Skip to Main Content
It looks like you're using Internet Explorer 11 or older. This website works best with modern browsers such as the latest versions of Chrome, Firefox, Safari, and Edge. If you continue with this browser, you may see unexpected results.
site header image

Constitution Day

Constitution Day - September 17th

The History and Significance of Constitution Day

Constitution Day and Citizenship Day is observed each year on September 17 to commemorate the signing of the Constitution on September 17, 1787, and recognize all who, by coming of age or by naturalization, have become citizens.

This commemoration had its origin in 1940, when Congress passed a joint resolution authorizing and requesting the President to issue annually a proclamation setting aside the third Sunday in May for the public recognition of all who had attained the status of American citizenship.  The designation for this day was “I Am An American Day.”

In 1952 Congress repealed this joint resolution and passed a new law moving the date to September 17 to commemorate “the formation and signing, on September 17, 1787, of the Constitution of the United States.” The day was still designated as “Citizenship Day” and retained its original purpose of recognizing all those who had attained American citizenship. This law urged civil and educational authorities of states, counties, cities and towns to make plans for the proper observance of the day and “for the complete instruction of citizens in their responsibilities and opportunities as citizens of the United States and of the State and locality in which they reside.”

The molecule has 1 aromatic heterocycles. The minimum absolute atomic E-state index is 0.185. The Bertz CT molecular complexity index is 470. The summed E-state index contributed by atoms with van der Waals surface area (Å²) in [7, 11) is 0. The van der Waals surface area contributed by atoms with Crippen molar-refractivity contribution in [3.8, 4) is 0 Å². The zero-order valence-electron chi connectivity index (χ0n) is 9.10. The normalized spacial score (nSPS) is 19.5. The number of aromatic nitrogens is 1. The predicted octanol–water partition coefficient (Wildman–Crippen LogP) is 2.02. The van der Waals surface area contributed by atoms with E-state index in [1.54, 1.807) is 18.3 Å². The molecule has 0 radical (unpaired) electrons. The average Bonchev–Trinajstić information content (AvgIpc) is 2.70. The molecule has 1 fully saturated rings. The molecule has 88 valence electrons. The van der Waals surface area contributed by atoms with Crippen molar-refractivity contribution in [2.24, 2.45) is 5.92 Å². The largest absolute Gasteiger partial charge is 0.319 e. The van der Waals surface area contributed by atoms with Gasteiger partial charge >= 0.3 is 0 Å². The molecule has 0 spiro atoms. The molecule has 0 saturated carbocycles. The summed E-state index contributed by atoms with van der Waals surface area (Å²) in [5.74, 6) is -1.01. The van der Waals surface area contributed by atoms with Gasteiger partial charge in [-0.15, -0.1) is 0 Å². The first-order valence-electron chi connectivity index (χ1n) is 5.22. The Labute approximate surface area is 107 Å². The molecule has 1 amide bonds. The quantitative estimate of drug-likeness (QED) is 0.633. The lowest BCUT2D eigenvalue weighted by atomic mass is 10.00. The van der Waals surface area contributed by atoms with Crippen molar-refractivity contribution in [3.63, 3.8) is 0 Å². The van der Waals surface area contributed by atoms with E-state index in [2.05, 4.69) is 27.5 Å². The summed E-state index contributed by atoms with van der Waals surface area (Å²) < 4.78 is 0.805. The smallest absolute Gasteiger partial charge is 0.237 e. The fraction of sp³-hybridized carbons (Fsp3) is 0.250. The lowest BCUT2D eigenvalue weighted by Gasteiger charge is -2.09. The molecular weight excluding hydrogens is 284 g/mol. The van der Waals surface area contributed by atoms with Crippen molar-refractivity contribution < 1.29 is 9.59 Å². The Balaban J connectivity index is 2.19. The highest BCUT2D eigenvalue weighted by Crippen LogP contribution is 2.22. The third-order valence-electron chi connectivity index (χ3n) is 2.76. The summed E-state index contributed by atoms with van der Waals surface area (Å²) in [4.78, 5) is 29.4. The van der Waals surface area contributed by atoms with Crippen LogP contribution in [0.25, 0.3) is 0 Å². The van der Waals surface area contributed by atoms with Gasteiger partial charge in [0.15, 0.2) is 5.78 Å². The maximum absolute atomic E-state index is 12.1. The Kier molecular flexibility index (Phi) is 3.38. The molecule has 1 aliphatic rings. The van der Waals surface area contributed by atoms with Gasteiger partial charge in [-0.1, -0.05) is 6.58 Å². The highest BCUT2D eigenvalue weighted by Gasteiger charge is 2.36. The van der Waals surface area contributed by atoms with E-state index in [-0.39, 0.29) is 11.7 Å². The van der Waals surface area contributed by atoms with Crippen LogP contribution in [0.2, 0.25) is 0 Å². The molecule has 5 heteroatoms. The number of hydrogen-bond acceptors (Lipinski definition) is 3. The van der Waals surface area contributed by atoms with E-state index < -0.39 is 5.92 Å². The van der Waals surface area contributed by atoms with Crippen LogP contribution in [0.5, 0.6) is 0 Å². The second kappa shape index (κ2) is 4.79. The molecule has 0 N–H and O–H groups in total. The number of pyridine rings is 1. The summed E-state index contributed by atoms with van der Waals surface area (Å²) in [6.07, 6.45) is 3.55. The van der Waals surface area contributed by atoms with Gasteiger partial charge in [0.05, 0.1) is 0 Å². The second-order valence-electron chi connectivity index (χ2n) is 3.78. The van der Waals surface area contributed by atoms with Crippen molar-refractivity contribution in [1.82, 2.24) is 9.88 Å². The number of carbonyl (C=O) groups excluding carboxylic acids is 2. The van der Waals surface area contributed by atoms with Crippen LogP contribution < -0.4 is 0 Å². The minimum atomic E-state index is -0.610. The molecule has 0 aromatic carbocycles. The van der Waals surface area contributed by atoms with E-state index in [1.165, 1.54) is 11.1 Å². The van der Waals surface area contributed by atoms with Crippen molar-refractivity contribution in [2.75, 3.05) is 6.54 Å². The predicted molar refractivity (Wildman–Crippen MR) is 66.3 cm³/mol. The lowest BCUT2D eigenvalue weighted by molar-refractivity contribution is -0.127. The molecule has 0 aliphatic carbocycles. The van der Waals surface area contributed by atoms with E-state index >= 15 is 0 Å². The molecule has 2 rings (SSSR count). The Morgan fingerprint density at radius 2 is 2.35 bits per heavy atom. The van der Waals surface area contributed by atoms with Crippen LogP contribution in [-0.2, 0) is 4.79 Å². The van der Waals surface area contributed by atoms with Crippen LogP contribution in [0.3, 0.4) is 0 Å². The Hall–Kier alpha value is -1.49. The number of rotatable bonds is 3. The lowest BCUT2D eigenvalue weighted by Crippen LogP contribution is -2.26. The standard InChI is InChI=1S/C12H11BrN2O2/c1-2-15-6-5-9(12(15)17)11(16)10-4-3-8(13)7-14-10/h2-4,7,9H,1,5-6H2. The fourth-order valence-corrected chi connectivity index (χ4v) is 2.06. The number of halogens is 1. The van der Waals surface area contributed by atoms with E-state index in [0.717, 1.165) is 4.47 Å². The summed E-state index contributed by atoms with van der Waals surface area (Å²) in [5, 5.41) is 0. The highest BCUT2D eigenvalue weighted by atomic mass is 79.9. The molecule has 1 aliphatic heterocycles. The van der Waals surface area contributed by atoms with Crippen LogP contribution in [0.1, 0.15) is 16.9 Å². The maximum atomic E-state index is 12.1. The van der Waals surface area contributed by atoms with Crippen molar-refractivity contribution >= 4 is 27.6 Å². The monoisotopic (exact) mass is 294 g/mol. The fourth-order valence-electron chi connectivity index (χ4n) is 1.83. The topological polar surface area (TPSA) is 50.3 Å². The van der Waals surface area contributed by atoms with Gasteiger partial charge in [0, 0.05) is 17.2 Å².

In 2004, Congress changed the designation of this day to "Constitution Day and Citizenship Day" and added two new requirements in the commemoration of this Day. The first is that the head of every federal agency provide each employee with educational and training materials concerning the Constitution on September 17th. The second is that each educational institution which receives Federal funds should hold a program for students every September 17th.

From The Law Library of Congress

Nelson A. Rockefeller Center at Dartmouth Constitution Day Lecture 2022

Senior Circuit Judge Laurence Silberman '57 discusses the First Amendment of the U.S. Constitution. Herschel Nachlis moderates.

Tuesday, September 20, 2022     5:00pm – 6:00pm EST

Sponsored by: Rockefeller Center       Intended Audience(s): Public     Categories: Lectures & Seminars

Livestream link: https://dartgo.org/constitutionday22

Constitution Day Event

Free Political Speech Under Threat: Eisenhower Would be Ashamed

Speaker:
Judge Laurence Silberman ’57
Senior Circuit Judge
U.S. Court of Appeals for the D.C. Circuit

Host:
Herschel Nachlis
Research Assistant Professor of Government
Senior Policy Fellow, Rockefeller Center
Dartmouth College

Lecture Info:
Judge Laurence Silberman ’57 traces the Constitutional origins of the First Amendment, describes historical threats, and explains how and why it is undermined today.

The Dole Institute of Politics: Constitution Day